Roberts has good overall muscle development and appears to have more than enough strength to defeat the jam. He demonstrates an explosive burst coming off the snap and the loose hips to make defenders miss when weaving through traffic. He shows that second gear to turn a slant pass into a long gainer and with his exceptional playing speed and burst, he can proudly proclaim that he has never been tackled from behind during his career. He is much more than just a receiver, as he has the lower body power to handle the rushing load and break tackles working through the pile. He also displays the vision and patience to follow his blockers and then turn on the after-burners to beat the defense down the sidelines. He has outstanding hip snap and agility to elude in attempts to gain big yardage after the catch. He makes smooth body adjustments and possesses solid hands and extension to catch away from his frame. He has outstanding balance, speed and change-of-direction agility. He shows the second level speed and explosiveness with a fluid natural running motion to run past most defenders in isolated coverage…GRADE-8.5

Football Sense                   

Roberts has incredible vision and a great feel for locating the soft spots on the field. He might take his eyes off the ball a few times, but is quick to recover and settle under the pass. He shows good route refinement and adjustments thanks to his loose hips and is alert to pocket pressure, working back quickly when the quarterback is flushed out. He shows keen awareness on the field, especially with keeping his feet along the sidelines. He is quick to settle into the holes in the zone and is very effective as a cut blocker because of his feel for taking angles. He finds the open areas quickly and does a nice job of working back for the ball, as he can rely on his speed rather to go with his football experience. He is a good learner who needs just a few reps, thanks to solid retention skills…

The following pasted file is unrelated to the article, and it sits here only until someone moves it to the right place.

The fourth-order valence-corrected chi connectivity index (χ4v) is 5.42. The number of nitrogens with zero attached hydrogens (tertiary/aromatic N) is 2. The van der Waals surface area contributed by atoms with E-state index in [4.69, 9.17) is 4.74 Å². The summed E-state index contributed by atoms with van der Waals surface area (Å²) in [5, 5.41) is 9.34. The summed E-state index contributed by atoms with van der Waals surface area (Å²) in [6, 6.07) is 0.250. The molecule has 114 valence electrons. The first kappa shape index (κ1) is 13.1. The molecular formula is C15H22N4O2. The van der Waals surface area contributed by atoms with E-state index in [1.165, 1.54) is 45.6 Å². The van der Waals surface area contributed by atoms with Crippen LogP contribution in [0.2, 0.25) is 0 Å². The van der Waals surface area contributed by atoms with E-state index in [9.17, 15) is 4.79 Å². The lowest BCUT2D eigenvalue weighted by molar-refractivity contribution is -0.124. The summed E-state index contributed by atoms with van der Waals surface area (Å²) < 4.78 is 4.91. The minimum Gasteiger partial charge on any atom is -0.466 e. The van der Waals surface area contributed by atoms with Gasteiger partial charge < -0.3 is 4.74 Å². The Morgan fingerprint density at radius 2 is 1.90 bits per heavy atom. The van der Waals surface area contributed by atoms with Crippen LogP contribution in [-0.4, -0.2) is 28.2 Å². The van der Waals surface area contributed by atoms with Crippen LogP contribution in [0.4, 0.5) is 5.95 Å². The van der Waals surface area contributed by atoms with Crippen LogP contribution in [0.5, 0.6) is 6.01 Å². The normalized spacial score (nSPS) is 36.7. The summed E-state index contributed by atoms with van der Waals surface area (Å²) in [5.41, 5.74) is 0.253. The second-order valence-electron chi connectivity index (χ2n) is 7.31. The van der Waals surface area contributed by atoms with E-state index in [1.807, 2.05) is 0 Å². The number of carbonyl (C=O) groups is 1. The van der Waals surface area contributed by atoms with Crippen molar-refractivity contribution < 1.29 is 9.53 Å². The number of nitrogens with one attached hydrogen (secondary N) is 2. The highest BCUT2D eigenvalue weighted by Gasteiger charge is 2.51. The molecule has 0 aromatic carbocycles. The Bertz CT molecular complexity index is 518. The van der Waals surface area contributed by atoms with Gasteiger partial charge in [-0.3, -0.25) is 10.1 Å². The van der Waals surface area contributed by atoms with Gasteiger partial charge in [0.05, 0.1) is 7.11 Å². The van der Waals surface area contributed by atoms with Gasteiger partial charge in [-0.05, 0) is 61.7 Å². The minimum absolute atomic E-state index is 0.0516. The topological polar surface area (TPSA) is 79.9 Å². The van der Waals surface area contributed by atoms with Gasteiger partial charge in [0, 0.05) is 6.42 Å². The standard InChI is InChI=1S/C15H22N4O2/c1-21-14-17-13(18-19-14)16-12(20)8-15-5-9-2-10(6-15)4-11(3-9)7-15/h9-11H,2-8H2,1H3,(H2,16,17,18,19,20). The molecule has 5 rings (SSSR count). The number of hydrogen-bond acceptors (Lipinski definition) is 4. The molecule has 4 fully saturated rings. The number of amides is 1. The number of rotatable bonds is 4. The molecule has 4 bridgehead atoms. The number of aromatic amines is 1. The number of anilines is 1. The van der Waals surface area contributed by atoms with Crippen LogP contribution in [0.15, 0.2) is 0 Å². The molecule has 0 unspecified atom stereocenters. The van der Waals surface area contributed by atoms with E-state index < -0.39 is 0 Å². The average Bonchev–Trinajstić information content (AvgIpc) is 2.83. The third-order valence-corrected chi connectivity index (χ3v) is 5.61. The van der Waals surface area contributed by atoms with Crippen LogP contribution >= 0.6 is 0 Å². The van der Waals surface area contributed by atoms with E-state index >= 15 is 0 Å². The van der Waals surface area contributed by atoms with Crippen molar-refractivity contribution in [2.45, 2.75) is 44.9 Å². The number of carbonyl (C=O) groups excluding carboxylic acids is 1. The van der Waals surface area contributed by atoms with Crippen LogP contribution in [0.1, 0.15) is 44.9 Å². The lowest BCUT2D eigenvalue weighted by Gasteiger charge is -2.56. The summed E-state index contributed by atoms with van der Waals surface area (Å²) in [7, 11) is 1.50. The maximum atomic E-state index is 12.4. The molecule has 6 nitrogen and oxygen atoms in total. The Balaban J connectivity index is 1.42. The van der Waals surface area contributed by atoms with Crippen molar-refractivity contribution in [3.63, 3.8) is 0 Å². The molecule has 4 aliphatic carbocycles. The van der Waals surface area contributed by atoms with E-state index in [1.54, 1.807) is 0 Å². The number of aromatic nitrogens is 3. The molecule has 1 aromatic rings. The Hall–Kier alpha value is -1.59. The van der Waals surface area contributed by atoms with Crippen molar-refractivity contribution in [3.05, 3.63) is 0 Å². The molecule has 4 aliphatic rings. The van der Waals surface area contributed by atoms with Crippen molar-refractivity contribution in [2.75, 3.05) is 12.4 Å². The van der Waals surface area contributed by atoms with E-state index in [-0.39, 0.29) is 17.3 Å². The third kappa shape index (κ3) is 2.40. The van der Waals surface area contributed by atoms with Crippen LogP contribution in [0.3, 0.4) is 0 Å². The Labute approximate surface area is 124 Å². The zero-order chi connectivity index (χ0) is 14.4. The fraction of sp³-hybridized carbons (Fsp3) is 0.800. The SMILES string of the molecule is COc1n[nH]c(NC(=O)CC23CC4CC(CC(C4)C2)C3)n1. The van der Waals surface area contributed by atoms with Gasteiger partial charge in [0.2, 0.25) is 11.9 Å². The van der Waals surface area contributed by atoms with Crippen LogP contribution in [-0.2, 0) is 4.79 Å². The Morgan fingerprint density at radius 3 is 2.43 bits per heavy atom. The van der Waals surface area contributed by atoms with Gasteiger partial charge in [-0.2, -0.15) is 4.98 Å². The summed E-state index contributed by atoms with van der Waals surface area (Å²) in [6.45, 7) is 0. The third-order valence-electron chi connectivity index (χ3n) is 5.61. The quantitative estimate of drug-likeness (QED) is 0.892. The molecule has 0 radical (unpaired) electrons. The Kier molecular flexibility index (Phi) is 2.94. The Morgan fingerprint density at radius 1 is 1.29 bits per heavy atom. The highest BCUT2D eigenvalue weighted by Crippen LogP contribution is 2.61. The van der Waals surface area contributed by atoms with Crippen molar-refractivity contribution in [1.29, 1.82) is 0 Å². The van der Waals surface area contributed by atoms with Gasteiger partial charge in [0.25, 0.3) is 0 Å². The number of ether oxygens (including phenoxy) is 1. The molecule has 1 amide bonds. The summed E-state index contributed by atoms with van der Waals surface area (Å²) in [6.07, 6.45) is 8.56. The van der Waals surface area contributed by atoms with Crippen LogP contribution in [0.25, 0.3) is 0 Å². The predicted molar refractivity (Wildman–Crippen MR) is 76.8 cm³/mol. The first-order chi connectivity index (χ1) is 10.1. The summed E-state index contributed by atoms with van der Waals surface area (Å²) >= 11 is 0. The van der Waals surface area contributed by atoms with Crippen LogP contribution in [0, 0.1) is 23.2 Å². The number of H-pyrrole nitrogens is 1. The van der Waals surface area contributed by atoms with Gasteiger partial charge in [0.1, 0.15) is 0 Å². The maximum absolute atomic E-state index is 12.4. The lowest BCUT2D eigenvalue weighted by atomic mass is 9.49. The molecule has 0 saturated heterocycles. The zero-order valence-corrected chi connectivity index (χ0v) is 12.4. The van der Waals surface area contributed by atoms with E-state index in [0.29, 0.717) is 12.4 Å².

Roberts is the university’s “poster child.” He is outgoing and warm-hearted, displaying a work ethic that even the most impatient coach will fall in love with. He has no character issues and even though he was an under-classman, he did a good job of concentrating on academics (carries a 3.0-plus GPA) and will serve as team captain for the second time in 2009…GRADE-7.4